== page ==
Data Breach at GEDmatch has Concerns Over Privacy #dna #announcements


Jan Meisels Allen
 

 

 

GEDMatch, the site some genealogists utilize to match with others from different DNA testing sites has suffered a data breach. While people could opt-out to share their data with law enforcement it found over one million users who had opted not to help law enforcement had been forced to opt-in. GEDmatch changed its policy in May 2019 so that only users who explicitly opted to help law enforcement would show up in police searches. They found two back-to-back hacks which over rode the users settings.

 

According to the owner of GeDMatch owner, Verogen, the first breach occurred early on July 19. After shutting down the site, his team “covered up the vulnerability,” he said, and brought it back online, but only briefly. “On Monday we took the site down again because it was clear the hackers were trying again.”  The site remained down or a week.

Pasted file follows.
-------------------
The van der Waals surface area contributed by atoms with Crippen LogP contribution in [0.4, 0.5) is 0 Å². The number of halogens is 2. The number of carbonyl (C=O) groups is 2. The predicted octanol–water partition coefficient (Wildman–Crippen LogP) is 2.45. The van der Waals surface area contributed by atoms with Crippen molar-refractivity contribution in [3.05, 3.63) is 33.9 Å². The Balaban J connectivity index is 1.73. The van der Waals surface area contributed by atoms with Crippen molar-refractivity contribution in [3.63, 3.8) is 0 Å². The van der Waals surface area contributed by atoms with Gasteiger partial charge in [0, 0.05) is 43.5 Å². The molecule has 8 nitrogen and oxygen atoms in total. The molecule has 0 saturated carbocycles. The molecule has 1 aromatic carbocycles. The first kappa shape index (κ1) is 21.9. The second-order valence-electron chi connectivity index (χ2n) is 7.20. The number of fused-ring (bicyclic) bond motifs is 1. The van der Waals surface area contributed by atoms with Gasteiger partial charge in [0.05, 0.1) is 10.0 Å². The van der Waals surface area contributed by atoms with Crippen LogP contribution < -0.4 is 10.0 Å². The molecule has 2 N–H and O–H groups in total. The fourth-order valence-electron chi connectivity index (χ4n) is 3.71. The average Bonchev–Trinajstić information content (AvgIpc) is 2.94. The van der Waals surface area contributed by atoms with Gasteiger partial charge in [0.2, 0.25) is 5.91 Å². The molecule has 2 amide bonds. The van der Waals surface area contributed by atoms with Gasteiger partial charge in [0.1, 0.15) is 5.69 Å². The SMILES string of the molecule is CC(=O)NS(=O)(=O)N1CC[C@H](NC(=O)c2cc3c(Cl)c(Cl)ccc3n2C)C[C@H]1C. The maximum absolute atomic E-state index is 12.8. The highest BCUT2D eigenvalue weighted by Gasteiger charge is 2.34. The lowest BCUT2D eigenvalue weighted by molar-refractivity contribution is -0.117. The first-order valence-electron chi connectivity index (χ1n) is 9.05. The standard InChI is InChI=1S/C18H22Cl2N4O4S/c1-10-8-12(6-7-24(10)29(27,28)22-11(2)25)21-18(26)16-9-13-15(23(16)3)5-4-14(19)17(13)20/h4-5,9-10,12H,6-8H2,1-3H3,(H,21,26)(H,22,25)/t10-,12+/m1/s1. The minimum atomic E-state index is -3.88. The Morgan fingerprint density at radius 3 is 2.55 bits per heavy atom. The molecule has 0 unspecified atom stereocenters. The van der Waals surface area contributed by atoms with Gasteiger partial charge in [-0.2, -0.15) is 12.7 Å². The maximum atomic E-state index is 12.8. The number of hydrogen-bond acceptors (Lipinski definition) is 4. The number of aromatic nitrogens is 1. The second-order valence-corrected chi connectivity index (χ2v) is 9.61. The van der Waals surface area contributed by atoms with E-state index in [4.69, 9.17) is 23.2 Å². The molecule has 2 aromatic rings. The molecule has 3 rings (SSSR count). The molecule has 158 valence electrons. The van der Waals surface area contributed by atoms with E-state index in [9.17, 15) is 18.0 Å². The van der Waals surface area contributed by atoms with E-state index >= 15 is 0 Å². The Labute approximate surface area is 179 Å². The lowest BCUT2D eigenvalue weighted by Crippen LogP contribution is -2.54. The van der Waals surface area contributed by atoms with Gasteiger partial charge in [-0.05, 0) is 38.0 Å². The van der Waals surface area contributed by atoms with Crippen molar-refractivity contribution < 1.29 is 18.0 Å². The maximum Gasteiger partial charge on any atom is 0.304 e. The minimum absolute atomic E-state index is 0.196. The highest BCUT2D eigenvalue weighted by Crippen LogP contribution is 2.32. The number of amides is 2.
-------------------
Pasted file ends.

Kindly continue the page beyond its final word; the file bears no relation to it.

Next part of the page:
The giveaway that the matches were not actual relatives was that their DNA was too good to be true, said Leah Larkin, a biologist who runs DNA Geek, a genealogical research company.


To read more see: https://www.nytimes.com/2020/08/01/technology/gedmatch-breach-privacy.html

 

Thank you to Teven Laxer, members IAJGS Public Records Access Committee for sharing the article with us.

 

Jan Meisels Allen

Chairperson, IAJGS Public Records Access Monitoring Committee

 

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